Nicole Auerbach sent the college football world into a frenzy on Wednesday morning when she dropped this article on The Athletic: ‘We don’t need to wait another six years’: College football leaders ready to discuss eight-team Playoff.
Wisconsin athletics director Barry Alvarez and Big 12 commissioner Bob Bowslby — two of the sport's most notable power brokers — said it's time to discuss expanding the four-team playoff now, not closer to 2024 when the current 12-year contract ends.
The proposal: Eight teams, five Power Five conference champions, the top-ranked Group of Five team and two at-large teams. (They also proposed eliminating all conference championships, though that will never happen and isn't relevant in this discussion.)
"UCF should have that opportunity," Alvarez declared.
El oh el.
Barry Alvarez, of all people, is advocating for the little guy. Good one, Barry.
But, for fun, let's bite. Let's chew on the well-circulated playoff expansion proposal that includes a Group of Five auto bid. And then let's spit it out, stomp it into oblivion and shove it down the sewer.
It's mind-numbingly stupid.
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In the College Football Playoff era, how many Group of Five teams have finished in the top 10 of the final playoff rankings? One: 2018 UCF. The Knights' recent run has polluted what should be a legitimate expansion discussion. Instead, it's a mockery built on recency bias that, if instituted, would more often than not shove undeserving teams into the playoff.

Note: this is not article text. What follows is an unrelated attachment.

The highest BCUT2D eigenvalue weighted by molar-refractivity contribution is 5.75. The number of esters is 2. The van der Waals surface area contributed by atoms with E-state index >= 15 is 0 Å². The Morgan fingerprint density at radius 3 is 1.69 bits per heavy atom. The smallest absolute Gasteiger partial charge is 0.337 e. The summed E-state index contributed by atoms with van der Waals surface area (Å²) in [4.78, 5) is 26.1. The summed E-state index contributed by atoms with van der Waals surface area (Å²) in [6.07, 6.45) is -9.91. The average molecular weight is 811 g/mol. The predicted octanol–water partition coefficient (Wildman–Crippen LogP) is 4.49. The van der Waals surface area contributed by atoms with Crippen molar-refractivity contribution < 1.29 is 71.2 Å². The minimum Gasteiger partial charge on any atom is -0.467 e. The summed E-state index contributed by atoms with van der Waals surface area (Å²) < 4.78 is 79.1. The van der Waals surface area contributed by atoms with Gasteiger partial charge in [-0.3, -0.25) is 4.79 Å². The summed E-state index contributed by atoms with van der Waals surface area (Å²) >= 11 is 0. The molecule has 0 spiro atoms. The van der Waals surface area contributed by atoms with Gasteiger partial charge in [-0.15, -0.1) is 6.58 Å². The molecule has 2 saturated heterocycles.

Here is the top-ranked Group of Five team in the final rankings since 2000 (playoff 2014-18, BCS 2000-13):
*Final AP rankings because BCS standings (top 16) didn't include a Group of Five team.
After a four-year run of top-10 Group of Five teams from 2008-11, no team finished higher than 15th for the next five years.
And yes, I understand the BCS was severely flawed. This isn't meant as a "See! BYU finished 20th in 2006! They don't deserve an auto-bid playoff spot!"
The point: In 12 of the last 19 years, the highest-ranked Group of Five team was 10th or worse. That team was 14th or worse in 10 years, 18th or worse in five years and 20th two times.
In what world would 2012 Northern Illinois be deserving of a playoff spot? Or 2013 UCF, 2014 Boise State, 2015 Houston or 2016 Western Michigan?
The 2010 TCU team should've been in an eight-team playoff. Same with 2009 TCU or 2008 Utah. But in the last two decades, rarely is there a Group of Five team even worthy of inclusion in an eight-team auto-bid playoff discussion, let alone worthy of inclusion in the actual field.
UCF's success has prompted an important discussion. The recency bias, however, has led to illogical conclusions.